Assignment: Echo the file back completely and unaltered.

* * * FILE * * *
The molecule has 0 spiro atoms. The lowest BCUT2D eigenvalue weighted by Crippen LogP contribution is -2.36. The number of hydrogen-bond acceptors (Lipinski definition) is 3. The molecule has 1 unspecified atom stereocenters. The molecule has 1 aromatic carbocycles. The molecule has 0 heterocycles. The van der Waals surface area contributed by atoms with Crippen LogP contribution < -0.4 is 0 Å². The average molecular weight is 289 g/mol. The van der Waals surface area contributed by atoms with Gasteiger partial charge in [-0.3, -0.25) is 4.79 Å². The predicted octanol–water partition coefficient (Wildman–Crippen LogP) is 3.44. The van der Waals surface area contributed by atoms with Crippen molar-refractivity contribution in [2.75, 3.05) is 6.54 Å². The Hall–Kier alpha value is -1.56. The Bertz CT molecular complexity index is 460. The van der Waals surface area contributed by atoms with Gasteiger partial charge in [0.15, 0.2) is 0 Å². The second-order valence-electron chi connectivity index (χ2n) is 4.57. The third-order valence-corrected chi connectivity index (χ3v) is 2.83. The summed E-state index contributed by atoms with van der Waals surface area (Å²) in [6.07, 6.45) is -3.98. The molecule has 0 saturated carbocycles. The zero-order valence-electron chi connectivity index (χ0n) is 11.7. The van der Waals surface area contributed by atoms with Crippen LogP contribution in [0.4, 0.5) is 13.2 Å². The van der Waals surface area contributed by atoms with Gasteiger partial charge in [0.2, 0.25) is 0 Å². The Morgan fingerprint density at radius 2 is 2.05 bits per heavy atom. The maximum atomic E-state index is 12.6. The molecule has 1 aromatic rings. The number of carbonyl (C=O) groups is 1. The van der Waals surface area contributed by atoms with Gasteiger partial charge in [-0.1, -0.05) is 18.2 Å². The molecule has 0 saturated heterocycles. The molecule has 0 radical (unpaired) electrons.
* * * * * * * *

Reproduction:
The molecule has 0 spiro atoms. The lowest BCUT2D eigenvalue weighted by Crippen LogP contribution is -2.36. The number of hydrogen-bond acceptors (Lipinski definition) is 3. The molecule has 1 unspecified atom stereocenters. The molecule has 1 aromatic carbocycles. The molecule has 0 heterocycles. The van der Waals surface area contributed by atoms with Crippen LogP contribution < -0.4 is 0 Å². The average molecular weight is 289 g/mol. The van der Waals surface area contributed by atoms with Gasteiger partial charge in [-0.3, -0.25) is 4.79 Å². The predicted octanol–water partition coefficient (Wildman–Crippen LogP) is 3.44. The van der Waals surface area contributed by atoms with Crippen molar-refractivity contribution in [2.75, 3.05) is 6.54 Å². The Hall–Kier alpha value is -1.56. The Bertz CT molecular complexity index is 460. The van der Waals surface area contributed by atoms with Gasteiger partial charge in [0.15, 0.2) is 0 Å². The second-order valence-electron chi connectivity index (χ2n) is 4.57. The third-order valence-corrected chi connectivity index (χ3v) is 2.83. The summed E-state index contributed by atoms with van der Waals surface area (Å²) in [6.07, 6.45) is -3.98. The molecule has 0 saturated carbocycles. The zero-order valence-electron chi connectivity index (χ0n) is 11.7. The van der Waals surface area contributed by atoms with Crippen LogP contribution in [0.4, 0.5) is 13.2 Å². The van der Waals surface area contributed by atoms with Gasteiger partial charge in [0.2, 0.25) is 0 Å². The Morgan fingerprint density at radius 2 is 2.05 bits per heavy atom. The maximum atomic E-state index is 12.6. The molecule has 1 aromatic rings. The number of carbonyl (C=O) groups is 1. The van der Waals surface area contributed by atoms with Gasteiger partial charge in [-0.1, -0.05) is 18.2 Å². The molecule has 0 saturated heterocycles. The molecule has 0 radical (unpaired) electrons.